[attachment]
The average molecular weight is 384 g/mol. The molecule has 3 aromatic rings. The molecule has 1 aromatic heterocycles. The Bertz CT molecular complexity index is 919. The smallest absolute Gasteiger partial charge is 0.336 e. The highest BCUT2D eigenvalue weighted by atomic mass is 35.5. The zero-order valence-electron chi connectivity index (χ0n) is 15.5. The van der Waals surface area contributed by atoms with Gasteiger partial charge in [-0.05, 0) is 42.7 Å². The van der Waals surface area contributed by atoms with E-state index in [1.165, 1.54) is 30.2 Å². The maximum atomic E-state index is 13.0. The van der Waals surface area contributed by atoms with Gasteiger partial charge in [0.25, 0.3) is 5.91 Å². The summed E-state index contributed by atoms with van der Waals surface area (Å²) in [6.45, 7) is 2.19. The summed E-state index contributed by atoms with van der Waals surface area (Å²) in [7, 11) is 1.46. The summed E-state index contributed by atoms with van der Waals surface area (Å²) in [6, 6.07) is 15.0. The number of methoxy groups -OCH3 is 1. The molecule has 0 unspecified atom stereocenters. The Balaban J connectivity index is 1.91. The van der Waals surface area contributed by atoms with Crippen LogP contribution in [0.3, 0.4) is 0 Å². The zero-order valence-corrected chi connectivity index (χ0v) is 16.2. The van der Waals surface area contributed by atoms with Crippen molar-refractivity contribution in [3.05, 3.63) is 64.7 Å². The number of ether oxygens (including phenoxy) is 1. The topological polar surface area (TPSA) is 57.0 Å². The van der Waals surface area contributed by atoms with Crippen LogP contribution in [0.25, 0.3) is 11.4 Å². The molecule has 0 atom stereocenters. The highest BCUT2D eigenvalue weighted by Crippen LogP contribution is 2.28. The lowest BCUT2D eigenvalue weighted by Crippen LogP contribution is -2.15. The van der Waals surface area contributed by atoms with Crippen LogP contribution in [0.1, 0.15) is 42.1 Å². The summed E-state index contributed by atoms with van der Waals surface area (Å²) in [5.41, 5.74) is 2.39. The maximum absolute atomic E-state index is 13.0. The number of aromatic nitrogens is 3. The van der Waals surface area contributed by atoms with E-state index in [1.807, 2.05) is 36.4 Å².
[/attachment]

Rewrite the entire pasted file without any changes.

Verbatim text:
The average molecular weight is 384 g/mol. The molecule has 3 aromatic rings. The molecule has 1 aromatic heterocycles. The Bertz CT molecular complexity index is 919. The smallest absolute Gasteiger partial charge is 0.336 e. The highest BCUT2D eigenvalue weighted by atomic mass is 35.5. The zero-order valence-electron chi connectivity index (χ0n) is 15.5. The van der Waals surface area contributed by atoms with Gasteiger partial charge in [-0.05, 0) is 42.7 Å². The van der Waals surface area contributed by atoms with E-state index in [1.165, 1.54) is 30.2 Å². The maximum atomic E-state index is 13.0. The van der Waals surface area contributed by atoms with Gasteiger partial charge in [0.25, 0.3) is 5.91 Å². The summed E-state index contributed by atoms with van der Waals surface area (Å²) in [6.45, 7) is 2.19. The summed E-state index contributed by atoms with van der Waals surface area (Å²) in [7, 11) is 1.46. The summed E-state index contributed by atoms with van der Waals surface area (Å²) in [6, 6.07) is 15.0. The number of methoxy groups -OCH3 is 1. The molecule has 0 unspecified atom stereocenters. The Balaban J connectivity index is 1.91. The van der Waals surface area contributed by atoms with Crippen LogP contribution in [0.3, 0.4) is 0 Å². The zero-order valence-corrected chi connectivity index (χ0v) is 16.2. The van der Waals surface area contributed by atoms with Crippen molar-refractivity contribution in [3.05, 3.63) is 64.7 Å². The number of ether oxygens (including phenoxy) is 1. The topological polar surface area (TPSA) is 57.0 Å². The van der Waals surface area contributed by atoms with Crippen LogP contribution in [0.25, 0.3) is 11.4 Å². The molecule has 0 atom stereocenters. The highest BCUT2D eigenvalue weighted by Crippen LogP contribution is 2.28. The lowest BCUT2D eigenvalue weighted by Crippen LogP contribution is -2.15. The van der Waals surface area contributed by atoms with Crippen LogP contribution in [0.1, 0.15) is 42.1 Å². The summed E-state index contributed by atoms with van der Waals surface area (Å²) in [5.41, 5.74) is 2.39. The maximum absolute atomic E-state index is 13.0. The number of aromatic nitrogens is 3. The van der Waals surface area contributed by atoms with E-state index in [1.807, 2.05) is 36.4 Å².